I’m detailing the basic process of installing Windows 98 SE on this nearly pristine Dell Inspiron 5100 that fell into my lap. It’s a Pentium 4 from the XP era of laptops, I’d guess released sometime around 2003 or so. The service tag doesn’t bring up any info on Dell’s site anymore since they purged it a long time ago, but none of that really matters anyways. They never released official drivers for it, so I’m having to make up everything as I go.
The things that helped me the most are finding a giant universal driver pack, old video drivers, and installing USB mass storage device support. I’m not going to go over all the details on how to set up Windows or install drivers, just cover some of the basics of what worked for me. If you’re attempting something like this, chances are you’re savvy as it is. That or you’re insane. Or a little bit of both.
I’ll have the drivers I needed linked at the bottom. For video drivers, you’ll be on your own to find those. There is a good chance they’re available though, AMD (then ATI) and nVidia were both great at supporting older OS’s, and finding their legacy drivers is a pretty simple Google search away.
I obtained this from the Retro System Revival blog and you can find out more info clicking here. I wanted to rehost the installer just in case the page goes down and/or to lighten the server load.
Contains 100,000 universal drivers
Holds drivers compatible with Windows 95/98/ME/2000/XP/Vista/7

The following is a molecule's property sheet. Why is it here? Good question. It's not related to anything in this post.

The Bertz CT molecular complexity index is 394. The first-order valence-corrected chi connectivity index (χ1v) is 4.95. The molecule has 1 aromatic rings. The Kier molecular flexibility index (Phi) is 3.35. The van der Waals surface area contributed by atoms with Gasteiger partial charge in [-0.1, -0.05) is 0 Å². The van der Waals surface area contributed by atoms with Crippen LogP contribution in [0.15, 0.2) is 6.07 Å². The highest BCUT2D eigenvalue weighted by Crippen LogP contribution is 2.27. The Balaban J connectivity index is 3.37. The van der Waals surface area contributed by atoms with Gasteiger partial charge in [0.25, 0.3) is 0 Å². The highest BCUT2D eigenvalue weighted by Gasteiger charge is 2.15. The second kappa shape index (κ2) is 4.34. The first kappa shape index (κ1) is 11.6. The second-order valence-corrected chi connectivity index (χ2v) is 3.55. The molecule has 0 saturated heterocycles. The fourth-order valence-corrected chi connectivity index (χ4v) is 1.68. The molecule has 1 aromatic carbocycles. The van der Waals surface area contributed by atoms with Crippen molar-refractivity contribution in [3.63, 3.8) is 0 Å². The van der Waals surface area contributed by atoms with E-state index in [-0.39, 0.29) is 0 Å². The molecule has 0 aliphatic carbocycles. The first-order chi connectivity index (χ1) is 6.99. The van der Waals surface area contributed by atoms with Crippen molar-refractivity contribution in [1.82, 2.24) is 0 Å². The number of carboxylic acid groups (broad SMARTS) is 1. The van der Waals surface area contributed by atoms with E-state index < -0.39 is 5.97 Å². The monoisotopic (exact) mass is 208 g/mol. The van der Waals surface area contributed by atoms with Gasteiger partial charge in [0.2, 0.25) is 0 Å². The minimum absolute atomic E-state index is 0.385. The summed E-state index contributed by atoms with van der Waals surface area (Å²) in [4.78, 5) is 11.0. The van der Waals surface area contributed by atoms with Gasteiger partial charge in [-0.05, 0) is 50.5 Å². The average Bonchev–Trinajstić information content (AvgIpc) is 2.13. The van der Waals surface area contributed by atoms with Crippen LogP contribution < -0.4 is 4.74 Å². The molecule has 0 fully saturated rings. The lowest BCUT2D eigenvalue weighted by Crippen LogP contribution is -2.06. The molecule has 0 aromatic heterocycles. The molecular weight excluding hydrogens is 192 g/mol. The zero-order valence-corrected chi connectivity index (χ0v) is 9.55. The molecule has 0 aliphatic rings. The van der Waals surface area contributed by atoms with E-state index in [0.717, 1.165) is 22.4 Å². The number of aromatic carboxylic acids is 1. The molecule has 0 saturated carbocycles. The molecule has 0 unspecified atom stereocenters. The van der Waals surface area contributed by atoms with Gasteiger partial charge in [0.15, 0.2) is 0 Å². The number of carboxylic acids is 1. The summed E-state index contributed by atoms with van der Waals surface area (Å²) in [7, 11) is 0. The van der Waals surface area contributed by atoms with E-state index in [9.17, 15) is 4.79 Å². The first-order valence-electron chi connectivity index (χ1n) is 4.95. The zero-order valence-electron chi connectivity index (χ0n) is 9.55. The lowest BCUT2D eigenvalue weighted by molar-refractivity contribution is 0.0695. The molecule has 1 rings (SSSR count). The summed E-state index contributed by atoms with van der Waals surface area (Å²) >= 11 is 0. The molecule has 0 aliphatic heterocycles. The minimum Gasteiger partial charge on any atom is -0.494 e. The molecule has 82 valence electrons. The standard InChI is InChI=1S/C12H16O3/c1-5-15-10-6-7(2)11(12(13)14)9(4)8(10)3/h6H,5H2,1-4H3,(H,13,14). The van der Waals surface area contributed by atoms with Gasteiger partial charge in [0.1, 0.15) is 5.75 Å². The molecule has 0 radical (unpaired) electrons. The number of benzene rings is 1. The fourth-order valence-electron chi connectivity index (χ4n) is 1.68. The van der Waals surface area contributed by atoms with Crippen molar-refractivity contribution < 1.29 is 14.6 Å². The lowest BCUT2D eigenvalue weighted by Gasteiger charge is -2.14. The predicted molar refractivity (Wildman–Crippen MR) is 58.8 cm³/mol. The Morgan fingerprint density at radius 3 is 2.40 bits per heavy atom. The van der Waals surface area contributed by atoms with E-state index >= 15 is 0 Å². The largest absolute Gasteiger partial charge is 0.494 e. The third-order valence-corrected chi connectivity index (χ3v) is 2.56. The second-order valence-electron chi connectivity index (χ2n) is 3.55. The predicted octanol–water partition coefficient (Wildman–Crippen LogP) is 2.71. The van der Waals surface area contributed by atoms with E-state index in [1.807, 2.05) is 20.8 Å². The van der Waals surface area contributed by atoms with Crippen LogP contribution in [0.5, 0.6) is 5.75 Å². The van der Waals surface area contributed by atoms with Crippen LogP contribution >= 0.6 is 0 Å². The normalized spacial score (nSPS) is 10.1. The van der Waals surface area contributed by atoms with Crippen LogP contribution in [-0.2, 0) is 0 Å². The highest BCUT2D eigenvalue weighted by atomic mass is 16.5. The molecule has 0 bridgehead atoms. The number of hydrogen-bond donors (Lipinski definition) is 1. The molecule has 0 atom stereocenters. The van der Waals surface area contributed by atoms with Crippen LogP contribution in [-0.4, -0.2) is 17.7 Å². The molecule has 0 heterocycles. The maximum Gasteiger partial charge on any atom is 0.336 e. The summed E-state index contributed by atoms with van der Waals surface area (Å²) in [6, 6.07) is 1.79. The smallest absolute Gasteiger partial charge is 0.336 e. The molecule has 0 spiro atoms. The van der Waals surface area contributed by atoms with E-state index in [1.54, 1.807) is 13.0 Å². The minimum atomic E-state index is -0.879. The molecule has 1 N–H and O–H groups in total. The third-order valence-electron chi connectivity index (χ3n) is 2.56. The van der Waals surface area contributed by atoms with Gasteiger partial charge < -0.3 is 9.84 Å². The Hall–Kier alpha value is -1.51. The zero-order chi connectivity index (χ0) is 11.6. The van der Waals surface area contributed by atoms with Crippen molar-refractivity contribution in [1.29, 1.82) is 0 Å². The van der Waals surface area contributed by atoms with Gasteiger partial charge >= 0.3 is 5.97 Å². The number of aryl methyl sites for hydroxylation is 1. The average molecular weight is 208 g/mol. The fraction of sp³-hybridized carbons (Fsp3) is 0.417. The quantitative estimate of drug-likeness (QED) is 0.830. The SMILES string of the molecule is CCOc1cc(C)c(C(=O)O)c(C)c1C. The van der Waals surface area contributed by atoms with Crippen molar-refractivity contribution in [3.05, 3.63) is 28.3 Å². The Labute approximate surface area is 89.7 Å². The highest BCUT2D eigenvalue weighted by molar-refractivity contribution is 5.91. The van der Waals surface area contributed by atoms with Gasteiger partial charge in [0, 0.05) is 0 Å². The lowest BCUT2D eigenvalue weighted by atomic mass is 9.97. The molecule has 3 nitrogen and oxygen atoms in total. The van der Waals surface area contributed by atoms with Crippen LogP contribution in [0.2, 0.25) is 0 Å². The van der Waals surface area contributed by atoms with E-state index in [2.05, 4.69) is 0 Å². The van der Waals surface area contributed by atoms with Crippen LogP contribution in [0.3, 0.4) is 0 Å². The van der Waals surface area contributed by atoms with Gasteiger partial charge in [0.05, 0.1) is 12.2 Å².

Compatible with 3com, Acer, AMD, AOpen, APC, Asus, AutoDesk, Brother, Canon, Creative, Epson, HP, Intel, Microsoft, Samsung, Toshiba, and many more brands!
This driver was a bit tougher to find. I’m not exactly sure where I got it, as the Archive.org link to download it is dead. But it is the one I found that worked. You can find more info about it here. Once it is installed, Windows will pop up the new hardware found window when you plug in your thumb drive. Just follow the prompts and let it install the drivers manually.
It’s important to note – Windows 98 does not support NTFS or exFat. You must format whichever thumb drive you’re using as Fat32. Windows 10/11 will only offer that as an option if the drive is 4gb or less. There are programs that let you format larger drivers, but there is a chance 98 will have no idea what the hell the drive is if it’s larger. I haven’t tried it, but keep those warnings in mind. Also, 98 only supports up to 512mb ram and a 137gb storage drive natively.
Why would you this? Why not. It’s a fun little project, and old laptops are a great way to play some classic PC games. They can be had for dirt cheap, don’t take up a lot of space, and some of the specs were more than adequate enough to play most games from the Windows 98 and DOS era.